You probably know him as Troy Barnes from NBC’s hit show “Community.” And if you don’t, then you should. Donald Glover (no relation to Danny) is a hilarious and fantastic actor. Which is why I was initially hesitant when I heard that he also rapped. How many times are actors/musicians/athletes able to shine when they cross over into another form of entertainment? Shaq and Allen Iverson’s rap albums were terrible. Some people like Bon Jovi’s acting, but I think he’s horrible. Ludacris was great in “Crash” but that’s the exception to the rule.
So it’s no surprise that I was reluctant to accept Childish Gambino – a name he came up with by Wu-Tanging his name (mine would be Officer Stinkah) – as a legitimate rapper. But then I first listened to his EP which he released earlier this year and was blown away. Is it polished? No. Is it crude? Very much so. Is he sometimes self-deprecating to the point where it becomes uncomfortable? Sure. But he was really good. His lyrics were potent and critical of himself and others. And his beats were fantastic for someone who was self-producing a mixtape on his laptop. And so I was hooked, and patiently awaited the release of his full-length album.
Well, here it is.
Camp is fantastic. There are times when it’s overproduced. And there are times when it sounds like he was just trying to be Kanye West. But lyrically it’s wonderful. The album starts off with Mr. Glover trying to prove his “hood” legitimacy. “He’s saving up so we can get our own place/ in the projects, that sounds fancy to me,” Glover sings in the opening track – “Outside.” “Gun pulled in her face, she still made dinner.” Already on the defensive, Childish opens the album by trying to prove that he came from the same projects that everyone else did. Sure, he was able to attend and graduate from NYU, but his roots – possibly important for his rapper cred, and certainly important to him – are presented here in plain sight. It’s hard to tell if he’s mocking the concept of rap-cred or if he’s actually trying to prove himself. My guess is that it’s a little bit of both. “Firefly” continues as he describes his childhood and being poor and unable to go to concerts. He then veers into one of his other favorite topics – that he’s black and a rapper, but accused of being ‘white’ – “the only black guy at a Sufjan concert.”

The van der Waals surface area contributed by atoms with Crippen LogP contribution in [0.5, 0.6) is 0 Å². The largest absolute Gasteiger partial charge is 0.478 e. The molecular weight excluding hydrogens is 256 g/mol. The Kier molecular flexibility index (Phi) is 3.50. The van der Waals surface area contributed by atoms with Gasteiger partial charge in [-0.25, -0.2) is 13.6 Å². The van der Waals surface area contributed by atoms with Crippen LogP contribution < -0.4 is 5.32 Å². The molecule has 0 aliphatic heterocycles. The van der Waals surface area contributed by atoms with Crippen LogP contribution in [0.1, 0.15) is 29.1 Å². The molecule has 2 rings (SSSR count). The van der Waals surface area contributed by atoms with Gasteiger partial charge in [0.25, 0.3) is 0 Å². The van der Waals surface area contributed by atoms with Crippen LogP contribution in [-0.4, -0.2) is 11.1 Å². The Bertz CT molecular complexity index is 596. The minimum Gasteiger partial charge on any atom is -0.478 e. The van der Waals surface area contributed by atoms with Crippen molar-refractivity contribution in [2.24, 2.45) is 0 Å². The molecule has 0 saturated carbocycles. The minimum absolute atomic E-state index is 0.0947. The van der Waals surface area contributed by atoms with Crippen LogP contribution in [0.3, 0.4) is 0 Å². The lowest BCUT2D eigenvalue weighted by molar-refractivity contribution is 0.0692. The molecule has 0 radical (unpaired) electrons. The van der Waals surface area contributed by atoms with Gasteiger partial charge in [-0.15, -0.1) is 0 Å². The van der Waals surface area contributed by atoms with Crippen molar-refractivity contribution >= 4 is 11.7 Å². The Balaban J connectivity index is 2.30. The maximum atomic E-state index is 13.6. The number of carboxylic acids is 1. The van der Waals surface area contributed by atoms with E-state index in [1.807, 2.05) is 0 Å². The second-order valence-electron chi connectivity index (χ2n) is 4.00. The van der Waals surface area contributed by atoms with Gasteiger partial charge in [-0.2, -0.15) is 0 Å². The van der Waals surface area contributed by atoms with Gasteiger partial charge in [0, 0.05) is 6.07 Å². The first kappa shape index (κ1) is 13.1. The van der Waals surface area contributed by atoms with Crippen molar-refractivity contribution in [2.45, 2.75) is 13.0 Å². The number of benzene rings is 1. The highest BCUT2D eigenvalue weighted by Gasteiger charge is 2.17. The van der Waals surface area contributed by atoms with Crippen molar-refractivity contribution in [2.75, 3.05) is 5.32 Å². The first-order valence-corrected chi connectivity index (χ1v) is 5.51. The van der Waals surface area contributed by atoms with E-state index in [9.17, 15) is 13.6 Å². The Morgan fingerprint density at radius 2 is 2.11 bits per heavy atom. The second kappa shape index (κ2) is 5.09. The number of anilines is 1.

Gambino begins his tirade in full force during “Hold You Down.” He talks about being poor and wanting a nice jacket, but since his mom couldn’t afford so he “hit the office stole some Tommy Hill from lost and found.” He attacks the stereotypes (“White kids get to wear whatever hat they want. When it comes to black kids, one size fits all.”), lashes out at white people who think that their love of black culture makes them less racist (“You’re not not racist because The Wire’s in your Netflix queue.”), and fights back against people saying he’s not black enough (“He said I wasn’t really black because I had a dad.”). But the true gem of the track is when he tells us “I won’t stop until they say James Franco is the white Donald Glover.” Is he kidding? Is he making fun of stereotypes? Is he mocking himself and the fact that people care about stupid things? Is he post-race and looking back at the stupidity of these arguments?